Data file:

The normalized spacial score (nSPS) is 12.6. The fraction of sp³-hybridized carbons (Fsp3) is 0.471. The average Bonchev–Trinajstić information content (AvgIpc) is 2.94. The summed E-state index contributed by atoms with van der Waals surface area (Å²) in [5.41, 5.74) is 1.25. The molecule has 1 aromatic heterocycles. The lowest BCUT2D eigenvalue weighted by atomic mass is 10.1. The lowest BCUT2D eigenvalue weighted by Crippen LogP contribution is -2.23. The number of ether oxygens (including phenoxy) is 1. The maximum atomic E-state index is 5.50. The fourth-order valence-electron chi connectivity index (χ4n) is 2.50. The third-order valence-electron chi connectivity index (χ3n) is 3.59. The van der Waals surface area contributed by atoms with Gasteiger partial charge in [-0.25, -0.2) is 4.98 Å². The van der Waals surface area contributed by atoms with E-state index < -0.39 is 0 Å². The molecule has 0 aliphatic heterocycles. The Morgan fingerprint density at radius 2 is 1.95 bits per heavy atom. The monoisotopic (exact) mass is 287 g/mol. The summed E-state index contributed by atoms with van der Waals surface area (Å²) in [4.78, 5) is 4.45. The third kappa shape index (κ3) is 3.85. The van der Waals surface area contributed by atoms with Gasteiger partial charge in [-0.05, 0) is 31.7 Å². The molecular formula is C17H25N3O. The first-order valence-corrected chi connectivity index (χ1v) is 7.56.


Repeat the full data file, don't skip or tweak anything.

The normalized spacial score (nSPS) is 12.6. The fraction of sp³-hybridized carbons (Fsp3) is 0.471. The average Bonchev–Trinajstić information content (AvgIpc) is 2.94. The summed E-state index contributed by atoms with van der Waals surface area (Å²) in [5.41, 5.74) is 1.25. The molecule has 1 aromatic heterocycles. The lowest BCUT2D eigenvalue weighted by atomic mass is 10.1. The lowest BCUT2D eigenvalue weighted by Crippen LogP contribution is -2.23. The number of ether oxygens (including phenoxy) is 1. The maximum atomic E-state index is 5.50. The fourth-order valence-electron chi connectivity index (χ4n) is 2.50. The third-order valence-electron chi connectivity index (χ3n) is 3.59. The van der Waals surface area contributed by atoms with Gasteiger partial charge in [-0.25, -0.2) is 4.98 Å². The van der Waals surface area contributed by atoms with E-state index < -0.39 is 0 Å². The molecule has 0 aliphatic heterocycles. The Morgan fingerprint density at radius 2 is 1.95 bits per heavy atom. The monoisotopic (exact) mass is 287 g/mol. The summed E-state index contributed by atoms with van der Waals surface area (Å²) in [4.78, 5) is 4.45. The third kappa shape index (κ3) is 3.85. The van der Waals surface area contributed by atoms with Gasteiger partial charge in [-0.05, 0) is 31.7 Å². The molecular formula is C17H25N3O. The first-order valence-corrected chi connectivity index (χ1v) is 7.56.